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A CurtainUp Review
Nasty Little Secrets
By Les Gutman
Love stories with tragic endings are, of course, nothing new. Neither, God knows, are plays about the private lives of gay playwrights. The truncated life of Joe Orton (Matthew Mabe) has been the subject of an excellent book, John Lahr's Prick Up Your Ears (also a film) and has been exposed in intricate detail with the publication of his diaries (edited "to avoid libel" by Lahr). But Lanie Robertson's rich play about Joe Orton, Nasty Little Secrets, much like Orton himself, finds its own resonant voice.
Orton's story is remarkable, but it is not his alone. He began his adult life as an uneducated nobody with a criminal record. It ended sixteen years later, by which time he was a celebrated playwright (in his words, a "somebody"). He spent these years living in a tiny Islington apartment (really little more than just a room) with Kenneth Halliwell (Craig Fols). The educated Halliwell was his lover, his teacher, his inspiration, the sine qua non of his writing and, also, his killer. From the day they met, one can chart Orton's upward trajectory, and Halliwell's downward slide. Creating Orton the literary figure was the single great achievement of Halliwell's life.
Nasty Little Secrets explores their life together, touching only incidentally on its public aspects or on Orton's extramural sex life (about which the diaries say just about all that there is to say). Robertson tethers this private life to the rest of the world through two characters of his own creation, an unscrupulous literary agent, Willoughby (David McCallum) and an equally unattractive, officious police inspector, Carnes (Bryan Clark). Both are infused with Orton's pervasive cynicism about the virtuousness of the respectable classes. What we learn is not so much how master prankster Orton becomes Britain's preeminent farceur, but rather how society intruded in and destroyed the relationship that nurtured his literary persona. This can be explored to extraordinary depth because of the intimate detail revealed in Orton's diaries. (Not included in the play is the contents of Halliwell's suicide note which read, "If you read his diary, all will be explained. P.S. Especially the latter part.") As Orton would have wished, it is a lesson that turns a mirror back into the faces of its contemporary audience.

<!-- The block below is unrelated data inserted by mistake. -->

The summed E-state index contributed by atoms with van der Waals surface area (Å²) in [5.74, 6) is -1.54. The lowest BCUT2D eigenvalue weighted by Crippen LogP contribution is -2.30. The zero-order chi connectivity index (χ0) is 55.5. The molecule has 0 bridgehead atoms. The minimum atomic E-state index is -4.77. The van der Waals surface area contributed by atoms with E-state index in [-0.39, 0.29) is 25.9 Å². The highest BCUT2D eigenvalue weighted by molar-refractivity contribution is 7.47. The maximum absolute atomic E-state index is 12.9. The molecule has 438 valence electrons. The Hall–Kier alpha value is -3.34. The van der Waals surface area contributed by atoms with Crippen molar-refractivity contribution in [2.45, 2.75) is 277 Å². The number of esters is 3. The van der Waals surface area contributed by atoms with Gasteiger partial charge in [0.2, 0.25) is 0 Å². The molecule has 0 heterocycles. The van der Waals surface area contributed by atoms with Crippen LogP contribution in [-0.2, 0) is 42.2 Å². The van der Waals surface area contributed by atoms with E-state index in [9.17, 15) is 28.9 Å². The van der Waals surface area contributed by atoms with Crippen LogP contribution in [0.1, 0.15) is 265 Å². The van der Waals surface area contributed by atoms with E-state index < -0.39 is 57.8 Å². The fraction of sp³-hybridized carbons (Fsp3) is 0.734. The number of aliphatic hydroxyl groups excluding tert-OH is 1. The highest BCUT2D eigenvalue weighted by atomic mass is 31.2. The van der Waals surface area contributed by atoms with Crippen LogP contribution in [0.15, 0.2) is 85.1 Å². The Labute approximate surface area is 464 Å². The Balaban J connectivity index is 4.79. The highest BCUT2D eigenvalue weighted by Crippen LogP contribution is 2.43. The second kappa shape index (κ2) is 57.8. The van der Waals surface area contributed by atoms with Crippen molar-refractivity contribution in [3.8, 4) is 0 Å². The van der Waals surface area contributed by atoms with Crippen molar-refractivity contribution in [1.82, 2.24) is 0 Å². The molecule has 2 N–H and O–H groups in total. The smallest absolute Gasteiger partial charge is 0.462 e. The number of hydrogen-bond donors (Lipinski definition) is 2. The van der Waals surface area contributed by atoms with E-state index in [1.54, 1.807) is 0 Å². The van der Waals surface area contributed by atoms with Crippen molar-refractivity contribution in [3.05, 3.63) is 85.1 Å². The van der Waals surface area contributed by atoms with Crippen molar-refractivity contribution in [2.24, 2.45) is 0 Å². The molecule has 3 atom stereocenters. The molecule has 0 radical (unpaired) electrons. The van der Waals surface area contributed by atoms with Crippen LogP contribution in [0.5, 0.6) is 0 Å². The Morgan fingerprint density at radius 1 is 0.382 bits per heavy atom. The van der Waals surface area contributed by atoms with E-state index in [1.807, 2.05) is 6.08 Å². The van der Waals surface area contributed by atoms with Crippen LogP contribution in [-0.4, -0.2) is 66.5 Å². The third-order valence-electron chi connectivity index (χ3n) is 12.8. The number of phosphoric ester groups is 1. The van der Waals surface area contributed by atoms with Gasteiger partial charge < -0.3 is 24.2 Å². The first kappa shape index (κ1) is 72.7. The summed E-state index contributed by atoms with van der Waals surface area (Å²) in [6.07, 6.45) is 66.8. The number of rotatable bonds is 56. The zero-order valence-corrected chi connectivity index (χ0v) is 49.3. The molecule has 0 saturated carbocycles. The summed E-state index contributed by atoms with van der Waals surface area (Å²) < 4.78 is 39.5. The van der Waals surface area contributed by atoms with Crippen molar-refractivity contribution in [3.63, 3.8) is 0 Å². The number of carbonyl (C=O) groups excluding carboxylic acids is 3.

Primary Stages has afforded Nasty Little Secrets a strong production. (This is the tenth anniversary of the original, also at Primary Stages.) Artistic director Casey Childs allows the Orton/Halliwell story to be viewed as a farce, which is precisely how Orton himself saw it. His plays were a farcical evocation of his life with Halliwell.
Childs directs with much exuberance, but sensitivity and restraint. Randomly sequenced scenes begin with Orton's hysterical visit from Willoughby in search of a not-very-fair agency agreement. It then moves back to Orton's first visit to Halliwell's apartment and then forward again. All well paced and staged, it is lubricated with court testimony by Willoughby and Carnes. Sex, violence and drugs are not glossed over, but they are not permitted to divert attention. Only an overly-long vaudeville farce (no doubt intended to evoke Orton's style) diminishes the play's momentum, and seems poorly chosen.
Scenes are deliciously separated (and sometimes accompanied) by David Van Tieghem's perfectly chosen "period" songs (meaning, mostly, the Beatles), which have been choreographed with exceptional charm by Kent Gash. Mention should also be made of Brian T. Whitehill's projections, which had the audience laughing at audacious Halliwell/Orton collages (manufactured with pictures "borrowed" and "edited" from the local branch library, the crime for which the two were sent to jail). William Barclay's sets are particularly effecive, with long deep passageways at either side of the open-walled apartment, with the former doubling as witness boxes as well as jail cells.
The acting is uniformly good, and particularly so on the part of Matthew Mabe's Orton. Mabe renders Orton with great relish and integrity, superficially effervescent and yet only partly concealing a residual defensiveness. His performance is not high camp, but when he jumps for joy, it is unbridled.
Fols reprises his role from the original production. He callibrates Halliwell's descent -- falling victim to his envy of Orton's sucesses, the indignities society meted out to him and his own lack of self worth. McCallum is the picture of sleazy respectability, and Clark is fine as the overanxious equivalent of Hugo's Javert..
Orton could have been imagining his future when he wrote, "Events move in one direction and cumulatively." Perhaps Robertson would care to add: "Objects in mirror are closer than they appear."